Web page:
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Readiness: The #1 Predictor of Project Success

By Eileen Strider, Marie Benesh and Wayne Strider

The Vice President was worried. The project to replace their administrative systems was gaining support and speed, but was the organization really ready to start? Could they succeed or would they be added to the litany of organizations with failed software projects? They hadn’t undertaken a major project in years.  They had bad memories from recent past projects involving software packages.  This project was going to change the way the whole organization worked, certainly staff’s job duties and maybe even the organization structure. They were going to have to work together cross-functionally to gain any benefits. There were some seriously broken relationships that were going to be critical to the success of the project. He wasn’t sure how to get straight answers to address his concerns.  What he needed was a PCC Project Readiness Assessment.

In this blog, we are going to shamelessly promote our PCC Project Readiness Assessment.

A Project Readiness Assessment asks the question, “How ready are you and your organization to take on and complete this project?”  In order to answer that, you have to determine what “ready” means.

We look at five key areas that organizations need to address in order to effectively start and complete a project. They are generally areas of risk that can cause havoc as a project progresses.

The areas included in the assessment are:

Executive Sponsorship and Decision Making

We look at how your organization plans to manage project scope, user and stakeholder expectations, and whether you have clearly defined and communicated the project’s goals and objectives. Leadership support and sponsorship are the next areas that we evaluate – how clearly are the leadership roles defined, do the sponsors have a clear set of expectations for their own role and how that impacts the success of the project. In addition, we look for design principles for decision-making, or how decisions will be made. Is this decision-making  policy clearly written and communicated to all stakeholders?

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The Project Observer – What Do You See?

by Marie Benesh

In our most recent podcast, How To Know Your Project is in Trouble, we mentioned the role of observer. This is a person who is charged with looking at the project from a different perspective – from an observer point of view.

This doesn’t have to be a full-time role, and usually isn’t. It can be you, the project manager, who decides to sit back and observe the project and team without interjecting. Or it can be a shared role, something that everyone on the team takes on at one time or another.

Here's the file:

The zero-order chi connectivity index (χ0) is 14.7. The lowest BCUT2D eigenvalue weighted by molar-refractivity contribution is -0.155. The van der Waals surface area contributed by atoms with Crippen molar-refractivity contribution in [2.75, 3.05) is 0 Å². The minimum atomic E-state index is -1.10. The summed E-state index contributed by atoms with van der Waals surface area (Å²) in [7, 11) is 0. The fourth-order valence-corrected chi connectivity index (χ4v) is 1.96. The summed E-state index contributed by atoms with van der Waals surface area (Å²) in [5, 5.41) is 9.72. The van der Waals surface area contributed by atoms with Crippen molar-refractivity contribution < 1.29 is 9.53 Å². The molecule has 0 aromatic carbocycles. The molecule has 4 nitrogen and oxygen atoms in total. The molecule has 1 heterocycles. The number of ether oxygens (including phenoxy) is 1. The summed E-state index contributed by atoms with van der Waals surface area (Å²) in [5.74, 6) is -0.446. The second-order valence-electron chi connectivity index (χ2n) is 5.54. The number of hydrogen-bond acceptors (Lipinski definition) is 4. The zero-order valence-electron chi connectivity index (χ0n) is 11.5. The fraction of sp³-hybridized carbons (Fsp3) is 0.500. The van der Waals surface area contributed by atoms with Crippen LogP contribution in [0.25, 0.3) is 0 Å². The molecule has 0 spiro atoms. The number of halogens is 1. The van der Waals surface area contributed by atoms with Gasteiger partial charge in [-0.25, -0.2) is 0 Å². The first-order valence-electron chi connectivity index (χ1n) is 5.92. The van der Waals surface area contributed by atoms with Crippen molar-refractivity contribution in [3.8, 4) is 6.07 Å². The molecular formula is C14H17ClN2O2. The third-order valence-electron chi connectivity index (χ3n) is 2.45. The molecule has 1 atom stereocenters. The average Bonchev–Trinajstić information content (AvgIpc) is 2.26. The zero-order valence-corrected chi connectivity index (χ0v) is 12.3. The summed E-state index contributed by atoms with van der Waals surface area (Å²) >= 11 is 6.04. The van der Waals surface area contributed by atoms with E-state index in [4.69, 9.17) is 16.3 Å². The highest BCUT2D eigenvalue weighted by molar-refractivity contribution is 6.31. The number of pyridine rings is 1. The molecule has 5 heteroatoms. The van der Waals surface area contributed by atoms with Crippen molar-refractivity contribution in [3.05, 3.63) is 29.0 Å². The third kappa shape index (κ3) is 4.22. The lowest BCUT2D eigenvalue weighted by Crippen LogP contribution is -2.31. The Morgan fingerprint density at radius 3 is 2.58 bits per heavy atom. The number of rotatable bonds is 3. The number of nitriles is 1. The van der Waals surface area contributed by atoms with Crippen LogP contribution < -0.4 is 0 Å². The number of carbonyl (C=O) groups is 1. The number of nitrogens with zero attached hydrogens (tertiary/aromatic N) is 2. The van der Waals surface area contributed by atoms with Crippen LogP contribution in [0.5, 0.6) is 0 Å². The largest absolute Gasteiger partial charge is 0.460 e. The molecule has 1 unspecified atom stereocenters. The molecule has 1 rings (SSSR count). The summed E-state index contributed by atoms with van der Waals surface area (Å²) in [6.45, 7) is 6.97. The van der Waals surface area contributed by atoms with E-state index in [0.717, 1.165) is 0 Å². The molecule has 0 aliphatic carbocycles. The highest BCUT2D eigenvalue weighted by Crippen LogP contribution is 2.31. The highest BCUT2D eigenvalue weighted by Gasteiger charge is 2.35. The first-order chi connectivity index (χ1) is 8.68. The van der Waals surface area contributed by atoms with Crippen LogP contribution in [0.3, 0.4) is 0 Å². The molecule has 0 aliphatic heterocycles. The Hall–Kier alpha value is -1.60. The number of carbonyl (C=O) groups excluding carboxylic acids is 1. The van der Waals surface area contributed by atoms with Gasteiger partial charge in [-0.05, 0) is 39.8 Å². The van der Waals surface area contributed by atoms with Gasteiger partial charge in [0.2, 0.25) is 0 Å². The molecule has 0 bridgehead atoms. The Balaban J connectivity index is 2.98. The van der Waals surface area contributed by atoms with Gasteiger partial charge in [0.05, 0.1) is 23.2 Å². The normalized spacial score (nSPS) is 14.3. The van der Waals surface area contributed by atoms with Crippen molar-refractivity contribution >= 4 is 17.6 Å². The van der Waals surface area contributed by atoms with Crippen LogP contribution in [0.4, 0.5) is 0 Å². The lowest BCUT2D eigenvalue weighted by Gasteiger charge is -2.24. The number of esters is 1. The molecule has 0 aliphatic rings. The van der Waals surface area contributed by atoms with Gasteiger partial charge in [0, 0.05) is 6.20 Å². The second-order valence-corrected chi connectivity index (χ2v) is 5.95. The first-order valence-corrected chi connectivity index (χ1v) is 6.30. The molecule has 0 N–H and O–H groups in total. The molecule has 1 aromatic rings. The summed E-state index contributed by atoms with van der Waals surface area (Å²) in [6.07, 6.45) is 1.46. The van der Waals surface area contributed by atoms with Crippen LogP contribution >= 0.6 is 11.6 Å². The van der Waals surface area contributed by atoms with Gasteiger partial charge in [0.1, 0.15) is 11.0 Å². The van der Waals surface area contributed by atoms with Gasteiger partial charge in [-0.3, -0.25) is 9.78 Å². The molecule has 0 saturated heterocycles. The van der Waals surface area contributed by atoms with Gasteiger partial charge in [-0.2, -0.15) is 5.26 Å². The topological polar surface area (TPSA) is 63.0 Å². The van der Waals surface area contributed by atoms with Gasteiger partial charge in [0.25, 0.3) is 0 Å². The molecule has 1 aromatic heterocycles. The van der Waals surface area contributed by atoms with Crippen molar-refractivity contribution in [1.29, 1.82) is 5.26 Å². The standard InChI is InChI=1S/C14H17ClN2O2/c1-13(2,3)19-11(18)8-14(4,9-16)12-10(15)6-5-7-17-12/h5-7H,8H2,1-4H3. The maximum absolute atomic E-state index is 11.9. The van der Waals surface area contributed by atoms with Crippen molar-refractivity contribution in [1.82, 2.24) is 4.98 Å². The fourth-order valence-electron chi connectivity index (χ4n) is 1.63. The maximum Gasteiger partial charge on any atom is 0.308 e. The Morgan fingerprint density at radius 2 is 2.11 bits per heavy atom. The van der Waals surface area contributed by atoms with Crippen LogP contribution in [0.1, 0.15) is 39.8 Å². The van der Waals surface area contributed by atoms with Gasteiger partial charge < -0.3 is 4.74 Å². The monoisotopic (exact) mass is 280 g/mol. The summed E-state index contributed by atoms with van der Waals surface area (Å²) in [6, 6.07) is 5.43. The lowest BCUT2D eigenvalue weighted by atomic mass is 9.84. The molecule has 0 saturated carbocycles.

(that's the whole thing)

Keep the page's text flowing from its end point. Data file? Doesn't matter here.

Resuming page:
But what are you looking for? What behaviors or indicators will give you more information than the words that people are speaking? Or what are the words you can listen for that might tell you something is amiss or that there is meaning and information under the words that are being spoken?

There are some obvious signals that most of you will be aware of:

  • Body language cues: in a meeting, a person sits with their arms crossed, doesn’t speak up during the meeting, and may look angry, disgusted, or “closed” to ideas and discussions going on in the meeting
  • Angry words or behavior from a team member; slamming doors or drawers, walking out of a meeting, raising his/her voice during a discussion
  • Isolation – this is when someone (or a sub-team) works in silence, does what they want to do and generally ignores anything else going on around them. This one can be a little tricky, as there are people who are just really good at staying out of the fray and are focused workers. Learn the difference.
  • Words that might indicate “more going on underneath” are: concerned, am not comfortable with, “whatever,” words of acceptance but with a different body language… Okay, (but with a sigh at the end).

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A Simple Framework for Decision-Making in Projects

by Marie Benesh

Decision-making is a critical process for projects. Getting people to make well-informed, but speedy decisions can keep a project timeline on track. Too many times, project delays can be attributed to waiting for a decision from someone – often an oversight committee or a team of representatives from various departments.

In many cases, the issue isn’t really that the decision is so hard, it is that the people making the decision don’t have enough information, or don’t have it all in one place in a format that makes it easier for them to weigh those options and decide. Developing a simple framework that everyone uses for every significant decision can help a project avoid delay due to indecision.

The first step is to articulate the conditions when the framework needs to be used. All decisions don’t need this formal process. Ask the question “Will the decision…

  • Cause a delay?
  • Change the direction of the project? (e.g. from fully integrated solution to integrated solution and one best-in-class module)
  • Impair the solution?
  • Hinder quality?
  • Alter the model? (e.g. Customize where you had intended not to)
  • Increase the cost?

If the answer to any of these is Yes, then you need to use the decision-making framework.

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